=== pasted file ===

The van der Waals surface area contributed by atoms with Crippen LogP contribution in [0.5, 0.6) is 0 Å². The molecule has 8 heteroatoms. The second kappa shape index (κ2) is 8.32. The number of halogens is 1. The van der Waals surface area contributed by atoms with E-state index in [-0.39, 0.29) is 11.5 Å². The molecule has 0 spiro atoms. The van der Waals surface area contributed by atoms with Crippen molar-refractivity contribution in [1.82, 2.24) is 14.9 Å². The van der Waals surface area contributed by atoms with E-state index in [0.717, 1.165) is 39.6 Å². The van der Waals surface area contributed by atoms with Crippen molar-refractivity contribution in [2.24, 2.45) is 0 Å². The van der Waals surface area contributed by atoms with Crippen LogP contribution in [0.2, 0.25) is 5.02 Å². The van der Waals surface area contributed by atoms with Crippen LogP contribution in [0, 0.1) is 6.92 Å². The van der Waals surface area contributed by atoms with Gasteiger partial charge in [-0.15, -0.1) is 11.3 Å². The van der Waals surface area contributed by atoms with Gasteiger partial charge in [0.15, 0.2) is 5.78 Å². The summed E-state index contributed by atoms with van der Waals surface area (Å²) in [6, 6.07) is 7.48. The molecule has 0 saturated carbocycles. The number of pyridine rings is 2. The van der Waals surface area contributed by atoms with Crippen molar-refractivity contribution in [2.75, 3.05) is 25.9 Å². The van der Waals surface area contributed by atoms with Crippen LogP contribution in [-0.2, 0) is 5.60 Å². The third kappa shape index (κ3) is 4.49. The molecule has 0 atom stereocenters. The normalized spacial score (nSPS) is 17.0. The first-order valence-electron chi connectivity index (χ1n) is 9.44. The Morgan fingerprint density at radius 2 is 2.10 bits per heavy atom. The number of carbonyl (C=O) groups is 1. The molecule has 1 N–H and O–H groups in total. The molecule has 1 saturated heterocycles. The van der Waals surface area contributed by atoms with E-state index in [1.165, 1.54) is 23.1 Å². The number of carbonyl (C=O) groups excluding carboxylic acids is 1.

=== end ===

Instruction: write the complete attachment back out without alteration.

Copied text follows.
The van der Waals surface area contributed by atoms with Crippen LogP contribution in [0.5, 0.6) is 0 Å². The molecule has 8 heteroatoms. The second kappa shape index (κ2) is 8.32. The number of halogens is 1. The van der Waals surface area contributed by atoms with E-state index in [-0.39, 0.29) is 11.5 Å². The molecule has 0 spiro atoms. The van der Waals surface area contributed by atoms with Crippen molar-refractivity contribution in [1.82, 2.24) is 14.9 Å². The van der Waals surface area contributed by atoms with E-state index in [0.717, 1.165) is 39.6 Å². The van der Waals surface area contributed by atoms with Crippen molar-refractivity contribution in [2.24, 2.45) is 0 Å². The van der Waals surface area contributed by atoms with Crippen LogP contribution in [0.2, 0.25) is 5.02 Å². The van der Waals surface area contributed by atoms with Crippen LogP contribution in [0, 0.1) is 6.92 Å². The van der Waals surface area contributed by atoms with Gasteiger partial charge in [-0.15, -0.1) is 11.3 Å². The van der Waals surface area contributed by atoms with Gasteiger partial charge in [0.15, 0.2) is 5.78 Å². The summed E-state index contributed by atoms with van der Waals surface area (Å²) in [6, 6.07) is 7.48. The molecule has 0 saturated carbocycles. The number of pyridine rings is 2. The van der Waals surface area contributed by atoms with Crippen molar-refractivity contribution in [2.75, 3.05) is 25.9 Å². The van der Waals surface area contributed by atoms with Crippen LogP contribution in [-0.2, 0) is 5.60 Å². The third kappa shape index (κ3) is 4.49. The molecule has 0 atom stereocenters. The normalized spacial score (nSPS) is 17.0. The first-order valence-electron chi connectivity index (χ1n) is 9.44. The Morgan fingerprint density at radius 2 is 2.10 bits per heavy atom. The number of carbonyl (C=O) groups is 1. The molecule has 1 N–H and O–H groups in total. The molecule has 1 saturated heterocycles. The van der Waals surface area contributed by atoms with E-state index in [1.165, 1.54) is 23.1 Å². The number of carbonyl (C=O) groups excluding carboxylic acids is 1.